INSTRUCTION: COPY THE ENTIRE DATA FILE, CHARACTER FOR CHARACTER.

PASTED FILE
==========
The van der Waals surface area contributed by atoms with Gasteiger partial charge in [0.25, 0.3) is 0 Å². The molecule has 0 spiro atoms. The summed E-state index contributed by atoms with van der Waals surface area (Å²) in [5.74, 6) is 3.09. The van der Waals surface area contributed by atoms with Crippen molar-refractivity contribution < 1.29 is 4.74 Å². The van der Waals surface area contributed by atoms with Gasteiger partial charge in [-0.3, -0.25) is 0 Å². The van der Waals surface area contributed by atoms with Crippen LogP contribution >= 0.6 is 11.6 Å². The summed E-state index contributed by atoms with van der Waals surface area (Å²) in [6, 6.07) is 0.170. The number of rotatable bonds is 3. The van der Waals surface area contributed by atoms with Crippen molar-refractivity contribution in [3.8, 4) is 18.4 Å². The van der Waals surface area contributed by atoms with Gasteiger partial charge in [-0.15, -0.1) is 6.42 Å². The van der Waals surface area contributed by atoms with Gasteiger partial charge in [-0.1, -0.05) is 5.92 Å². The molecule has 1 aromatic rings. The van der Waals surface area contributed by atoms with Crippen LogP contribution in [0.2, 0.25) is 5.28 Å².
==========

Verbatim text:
The van der Waals surface area contributed by atoms with Gasteiger partial charge in [0.25, 0.3) is 0 Å². The molecule has 0 spiro atoms. The summed E-state index contributed by atoms with van der Waals surface area (Å²) in [5.74, 6) is 3.09. The van der Waals surface area contributed by atoms with Crippen molar-refractivity contribution < 1.29 is 4.74 Å². The van der Waals surface area contributed by atoms with Gasteiger partial charge in [-0.3, -0.25) is 0 Å². The van der Waals surface area contributed by atoms with Crippen LogP contribution >= 0.6 is 11.6 Å². The summed E-state index contributed by atoms with van der Waals surface area (Å²) in [6, 6.07) is 0.170. The number of rotatable bonds is 3. The van der Waals surface area contributed by atoms with Crippen molar-refractivity contribution in [3.8, 4) is 18.4 Å². The van der Waals surface area contributed by atoms with Gasteiger partial charge in [-0.15, -0.1) is 6.42 Å². The van der Waals surface area contributed by atoms with Gasteiger partial charge in [-0.1, -0.05) is 5.92 Å². The molecule has 1 aromatic rings. The van der Waals surface area contributed by atoms with Crippen LogP contribution in [0.2, 0.25) is 5.28 Å².